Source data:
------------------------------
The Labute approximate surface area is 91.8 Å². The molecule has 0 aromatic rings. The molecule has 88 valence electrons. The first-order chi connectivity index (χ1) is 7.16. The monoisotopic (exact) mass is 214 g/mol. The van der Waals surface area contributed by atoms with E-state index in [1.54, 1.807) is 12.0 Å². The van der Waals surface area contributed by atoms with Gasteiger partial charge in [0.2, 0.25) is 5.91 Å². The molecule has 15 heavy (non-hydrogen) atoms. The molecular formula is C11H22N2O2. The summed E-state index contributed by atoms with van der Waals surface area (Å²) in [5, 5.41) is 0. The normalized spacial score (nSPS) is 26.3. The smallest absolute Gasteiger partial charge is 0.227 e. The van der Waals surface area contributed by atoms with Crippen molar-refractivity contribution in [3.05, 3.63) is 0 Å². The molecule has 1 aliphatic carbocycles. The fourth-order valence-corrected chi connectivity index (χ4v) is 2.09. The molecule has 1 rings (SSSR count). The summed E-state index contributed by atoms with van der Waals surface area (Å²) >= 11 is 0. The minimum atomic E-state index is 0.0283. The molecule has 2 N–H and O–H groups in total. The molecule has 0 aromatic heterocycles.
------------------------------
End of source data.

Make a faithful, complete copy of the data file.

The Labute approximate surface area is 91.8 Å². The molecule has 0 aromatic rings. The molecule has 88 valence electrons. The first-order chi connectivity index (χ1) is 7.16. The monoisotopic (exact) mass is 214 g/mol. The van der Waals surface area contributed by atoms with E-state index in [1.54, 1.807) is 12.0 Å². The van der Waals surface area contributed by atoms with Gasteiger partial charge in [0.2, 0.25) is 5.91 Å². The molecule has 15 heavy (non-hydrogen) atoms. The molecular formula is C11H22N2O2. The summed E-state index contributed by atoms with van der Waals surface area (Å²) in [5, 5.41) is 0. The normalized spacial score (nSPS) is 26.3. The smallest absolute Gasteiger partial charge is 0.227 e. The van der Waals surface area contributed by atoms with Crippen molar-refractivity contribution in [3.05, 3.63) is 0 Å². The molecule has 1 aliphatic carbocycles. The fourth-order valence-corrected chi connectivity index (χ4v) is 2.09. The molecule has 1 rings (SSSR count). The summed E-state index contributed by atoms with van der Waals surface area (Å²) >= 11 is 0. The minimum atomic E-state index is 0.0283. The molecule has 2 N–H and O–H groups in total. The molecule has 0 aromatic heterocycles.